This study investigated the strength of lexical and non-lexical processing among Arabic (L1) English (L3)-speaking children (fourth and fifth grades, N = 532) in two writing systems that vary in terms of transparency. Children were assessed using word reading, phonological and vocabulary measures. In Arabic, the study focused on standard form. Assessing the contribution of phonological and lexical routes to reading accuracy involved the use of structural equation modeling (SEM) analysis. The findings revealed that the contribution of the lexical route was similar in vowelized and unvowelized Arabic orthographies, with an advantage for the latter. Findings indicated that only the phonological route contributed to Arabic pseudoword reading, whereas the lexical route did not. In Arabic word reading, the lexical route’s contribution was lower alongside more phonological involvement. However, the phonological route’s contribution was lower in deep English orthography alonside higher lexical contribution. The findings support the connectionist model and the varies contribution of the latent variables (lexical and phonological) to reading real Arabic words and English words. They corroborate the view that based on the assumption that this difference in orthographic depth exists, lexical-phonological route involvement varies from one language to another which contributed differently to reading in the two languages. However, they support the traditional dual route model in reading Arabic pseudo word, while separate independent phonological contribution was observed. The findings demonstrate the need for the reconsideration of vowelization as the sole criterion in determining the orthographic transparency/depth continuum of Arabic.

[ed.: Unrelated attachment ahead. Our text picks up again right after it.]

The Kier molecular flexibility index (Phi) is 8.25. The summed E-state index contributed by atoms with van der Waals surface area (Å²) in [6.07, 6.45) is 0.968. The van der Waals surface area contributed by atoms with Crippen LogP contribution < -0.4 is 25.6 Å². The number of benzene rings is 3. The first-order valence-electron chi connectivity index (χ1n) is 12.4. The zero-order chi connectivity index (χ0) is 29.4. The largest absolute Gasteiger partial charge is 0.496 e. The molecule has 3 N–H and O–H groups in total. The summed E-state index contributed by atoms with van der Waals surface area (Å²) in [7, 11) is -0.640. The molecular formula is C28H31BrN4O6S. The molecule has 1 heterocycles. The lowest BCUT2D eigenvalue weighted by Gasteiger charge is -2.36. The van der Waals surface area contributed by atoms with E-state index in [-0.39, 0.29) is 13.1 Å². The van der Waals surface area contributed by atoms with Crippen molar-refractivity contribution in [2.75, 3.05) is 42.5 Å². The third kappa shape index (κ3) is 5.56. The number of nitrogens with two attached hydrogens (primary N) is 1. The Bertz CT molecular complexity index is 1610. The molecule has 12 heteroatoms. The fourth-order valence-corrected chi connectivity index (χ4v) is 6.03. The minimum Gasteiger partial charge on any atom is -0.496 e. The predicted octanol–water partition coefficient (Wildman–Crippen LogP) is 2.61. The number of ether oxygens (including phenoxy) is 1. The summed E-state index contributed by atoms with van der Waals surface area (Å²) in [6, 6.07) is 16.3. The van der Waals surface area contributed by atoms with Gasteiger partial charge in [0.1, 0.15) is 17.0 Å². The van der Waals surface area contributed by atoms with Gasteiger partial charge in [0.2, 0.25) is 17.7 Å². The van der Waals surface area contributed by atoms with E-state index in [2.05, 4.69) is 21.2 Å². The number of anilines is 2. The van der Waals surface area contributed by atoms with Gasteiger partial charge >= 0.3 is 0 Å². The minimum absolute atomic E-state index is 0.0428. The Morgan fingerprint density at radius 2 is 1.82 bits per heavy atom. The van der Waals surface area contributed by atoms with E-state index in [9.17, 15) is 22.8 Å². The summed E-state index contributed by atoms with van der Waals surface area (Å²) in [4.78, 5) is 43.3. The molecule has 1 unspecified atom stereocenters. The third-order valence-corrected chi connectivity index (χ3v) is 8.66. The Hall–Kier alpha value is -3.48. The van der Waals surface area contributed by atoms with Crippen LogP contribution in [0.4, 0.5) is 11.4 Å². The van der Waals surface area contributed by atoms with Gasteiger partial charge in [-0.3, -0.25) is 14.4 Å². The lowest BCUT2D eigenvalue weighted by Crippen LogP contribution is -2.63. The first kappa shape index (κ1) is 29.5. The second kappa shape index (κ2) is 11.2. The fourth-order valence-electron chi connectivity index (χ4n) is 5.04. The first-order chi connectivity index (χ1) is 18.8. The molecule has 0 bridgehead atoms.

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- Orthographic depth
ASJC Scopus subject areas
- Neuropsychology and Physiological Psychology
- Linguistics and Language
- Speech and Hearing